Booming Charter Market Driven by Mid-Sizes


The container market is on fire, according to Braemar which outlines the combination of geopolitical upheaval and market economics that is driving parts of the charter market ever upwards, with every sector in the broker’s index on the up, reports Marine Insight.

Braemar’s Monday Briefing note, for 10 June, suggested that charter periods are becoming longer, even for feeder vessels of under 2,000 TEU, that were lagging behind the larger sized vessels, while the same report pointing to rumors of a “batch of 3,500 TEU vessels”, available in the next few months with new charters.

Those rumours may have been about Hapag-Lloyd which Alphaliner reports has fixed seven ships of up to 3,000 TEU.

It is a theme that Braemar has also looked at, reporting that the mid-size sector of 4,000-9,999 TEU has seen significant under-investment in recent years with virtually no new buildings between 2016-2021.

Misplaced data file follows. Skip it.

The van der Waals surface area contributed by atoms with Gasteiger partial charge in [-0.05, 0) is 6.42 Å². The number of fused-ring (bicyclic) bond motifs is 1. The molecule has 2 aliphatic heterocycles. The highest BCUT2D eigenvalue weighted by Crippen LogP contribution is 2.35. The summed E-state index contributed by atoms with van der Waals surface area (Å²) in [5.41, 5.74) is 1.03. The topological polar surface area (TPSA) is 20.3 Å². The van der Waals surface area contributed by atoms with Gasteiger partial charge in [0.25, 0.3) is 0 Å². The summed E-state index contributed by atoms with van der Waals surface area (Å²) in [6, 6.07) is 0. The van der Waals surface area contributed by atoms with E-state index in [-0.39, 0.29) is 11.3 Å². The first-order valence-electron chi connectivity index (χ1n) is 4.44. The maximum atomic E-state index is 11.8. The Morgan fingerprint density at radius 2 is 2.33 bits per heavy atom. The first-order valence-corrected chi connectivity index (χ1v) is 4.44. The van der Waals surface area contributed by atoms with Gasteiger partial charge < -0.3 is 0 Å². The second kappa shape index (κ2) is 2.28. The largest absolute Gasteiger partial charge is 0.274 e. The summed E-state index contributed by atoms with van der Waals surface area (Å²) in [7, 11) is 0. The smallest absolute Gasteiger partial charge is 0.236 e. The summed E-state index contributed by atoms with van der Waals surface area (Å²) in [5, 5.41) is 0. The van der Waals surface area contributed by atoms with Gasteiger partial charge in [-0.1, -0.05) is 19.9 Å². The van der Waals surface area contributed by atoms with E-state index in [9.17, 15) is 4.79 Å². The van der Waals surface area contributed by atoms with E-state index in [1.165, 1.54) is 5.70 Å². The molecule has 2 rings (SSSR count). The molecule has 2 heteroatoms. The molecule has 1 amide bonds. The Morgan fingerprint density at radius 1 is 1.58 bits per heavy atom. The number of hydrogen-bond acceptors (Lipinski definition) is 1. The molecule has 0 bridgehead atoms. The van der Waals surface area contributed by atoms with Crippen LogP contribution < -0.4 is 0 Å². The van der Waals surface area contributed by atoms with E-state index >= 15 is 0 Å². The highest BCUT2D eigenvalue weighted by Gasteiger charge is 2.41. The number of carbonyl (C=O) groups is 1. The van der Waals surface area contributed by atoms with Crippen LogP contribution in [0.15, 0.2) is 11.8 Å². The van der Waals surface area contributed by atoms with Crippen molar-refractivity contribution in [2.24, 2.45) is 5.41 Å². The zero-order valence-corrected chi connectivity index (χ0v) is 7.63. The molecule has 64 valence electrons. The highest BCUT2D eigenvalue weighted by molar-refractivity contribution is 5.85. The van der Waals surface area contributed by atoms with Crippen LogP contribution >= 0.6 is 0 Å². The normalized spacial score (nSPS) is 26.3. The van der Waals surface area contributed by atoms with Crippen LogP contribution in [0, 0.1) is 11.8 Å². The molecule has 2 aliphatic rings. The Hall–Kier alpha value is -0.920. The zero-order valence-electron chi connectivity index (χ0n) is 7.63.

These mid-sized vessels are also seeing increases in prices and extensions to the charter periods.

According to Braemar, the Red Sea diversions, which have caused delays and congestion due to the longer transit times, have also led to an empty equipment squeeze, pushing spot rates to new highs.

Those elements have been added to by the earlier-than-expected onset of peak season, through May-June, creating extraordinary demand as warehouses are being front-loaded to avoid supply chain snarls.

Carriers wanting charters to feed East Mediterranean destinations, which can no longer be served with ships through Suez due to the Gaza conflict, are competing for ships with new services operating on the booming Pacific trade to the US West Coast.

According to Sand, carriers are eager to return vessels to Asia to pick up the high-paying cargo, but the carriers are learning lessons from the Covid debacle, where boxes were dropped anywhere in the rush back to the Far East, and are also moving empties so that they can maintain the flow of cargo.

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Source: Container News